Ellen, a 37-year-old mother with a 5-year-old daughter, lives with her boyfriend. Two months ago she gave birth to their son, Kieran.

For the first 12 hours of labour, Ellen progressed well. Then her doctor discovered that the baby’s heart rate had excessively dropped and was not recovering. The medical team was concerned that the umbilical chord might be wrapped around her baby’s neck. Ellen was quickly wheeled into the operating room for an emergency C-section. The staff moved quickly around her, but did not look at her or tell her what was happening. During this whole ordeal, she was panicking and trembling uncontrollably. She felt out of control and frantic with worry about her baby. Everything was happening so fast. Ellen had always been terrified of having a C-section. She thought that she or the baby was going to die.

Ellen and Kieran stayed in the hospital for five days, recovering. Eventually they were both allowed to return home. For the first few weeks Ellen felt strangely numb and calm. Then, out of the blue, she started to have flashbacks of being wheeled into the operating room. Several times a day she relived her experience of labour, going over every detail in her head again and again. What went wrong? What did she do wrong? How could it have been different?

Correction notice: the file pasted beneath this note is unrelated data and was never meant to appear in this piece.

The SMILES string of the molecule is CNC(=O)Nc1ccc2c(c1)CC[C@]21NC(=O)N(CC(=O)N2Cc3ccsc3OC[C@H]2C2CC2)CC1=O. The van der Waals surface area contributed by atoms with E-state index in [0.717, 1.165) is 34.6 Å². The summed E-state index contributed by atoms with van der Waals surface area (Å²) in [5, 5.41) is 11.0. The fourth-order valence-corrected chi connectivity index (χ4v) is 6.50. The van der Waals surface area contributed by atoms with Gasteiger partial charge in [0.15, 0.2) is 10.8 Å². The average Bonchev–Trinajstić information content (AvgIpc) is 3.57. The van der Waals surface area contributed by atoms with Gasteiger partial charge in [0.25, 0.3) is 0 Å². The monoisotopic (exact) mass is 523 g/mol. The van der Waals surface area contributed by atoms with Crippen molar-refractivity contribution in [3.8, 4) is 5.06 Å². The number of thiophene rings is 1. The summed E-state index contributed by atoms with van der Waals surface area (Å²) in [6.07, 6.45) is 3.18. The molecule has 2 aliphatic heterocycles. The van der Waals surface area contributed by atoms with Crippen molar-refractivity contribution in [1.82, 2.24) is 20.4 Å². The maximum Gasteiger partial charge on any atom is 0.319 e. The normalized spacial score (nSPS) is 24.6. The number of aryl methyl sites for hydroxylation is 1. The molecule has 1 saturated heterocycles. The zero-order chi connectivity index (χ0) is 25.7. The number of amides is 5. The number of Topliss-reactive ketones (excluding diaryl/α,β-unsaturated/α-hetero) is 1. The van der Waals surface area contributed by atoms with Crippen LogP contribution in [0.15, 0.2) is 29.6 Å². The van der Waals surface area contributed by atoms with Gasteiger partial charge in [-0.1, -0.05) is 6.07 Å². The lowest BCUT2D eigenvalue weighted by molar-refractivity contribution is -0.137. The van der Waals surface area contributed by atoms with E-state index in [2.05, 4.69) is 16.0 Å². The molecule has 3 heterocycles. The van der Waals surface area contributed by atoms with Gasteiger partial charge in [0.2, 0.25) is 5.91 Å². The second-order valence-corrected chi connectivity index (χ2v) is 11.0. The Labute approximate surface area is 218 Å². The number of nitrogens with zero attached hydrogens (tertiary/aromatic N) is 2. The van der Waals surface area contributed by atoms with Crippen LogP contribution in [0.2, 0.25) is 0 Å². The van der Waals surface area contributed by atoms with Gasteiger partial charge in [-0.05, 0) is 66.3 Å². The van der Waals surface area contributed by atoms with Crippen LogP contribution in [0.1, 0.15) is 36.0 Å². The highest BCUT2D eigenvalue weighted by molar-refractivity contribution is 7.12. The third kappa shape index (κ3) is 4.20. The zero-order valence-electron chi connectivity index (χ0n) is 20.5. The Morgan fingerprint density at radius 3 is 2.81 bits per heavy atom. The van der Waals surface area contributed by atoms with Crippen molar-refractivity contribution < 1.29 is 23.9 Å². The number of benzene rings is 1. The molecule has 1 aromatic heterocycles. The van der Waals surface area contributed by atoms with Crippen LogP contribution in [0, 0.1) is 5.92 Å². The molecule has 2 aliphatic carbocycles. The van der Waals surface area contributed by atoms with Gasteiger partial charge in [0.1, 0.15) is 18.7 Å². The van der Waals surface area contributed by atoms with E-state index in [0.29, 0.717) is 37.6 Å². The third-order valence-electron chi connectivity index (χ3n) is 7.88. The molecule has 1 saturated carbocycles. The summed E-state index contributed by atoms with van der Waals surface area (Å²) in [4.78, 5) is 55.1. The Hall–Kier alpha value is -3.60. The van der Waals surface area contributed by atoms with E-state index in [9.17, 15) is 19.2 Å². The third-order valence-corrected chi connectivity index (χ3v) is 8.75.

She would also have nightmares about her birth experience and wake up drenched in sweat with a racing heart. One minute Ellen would feel panicked and frightened, and the next minute she felt such intense rage that she would verbally snap at whoever was close by. Her relationships with her boyfriend and daughter were suffering.

Now, certain words and images trigger her. Whenever she hears an ambulance her heart races, she has difficulty breathing, and she becomes teary. Once she tried driving past the hospital, but she started shaking so much that she had to pull over. She also avoids watching any TV shows about birth and new moms. She stopped reading, which she used to enjoy doing a lot, because she can’t seem to focus on anything anymore. The hardest part for Ellen, however, is that instead of feeling positive and loving toward Kieran, she feels numb. She just wants to feel like herself again.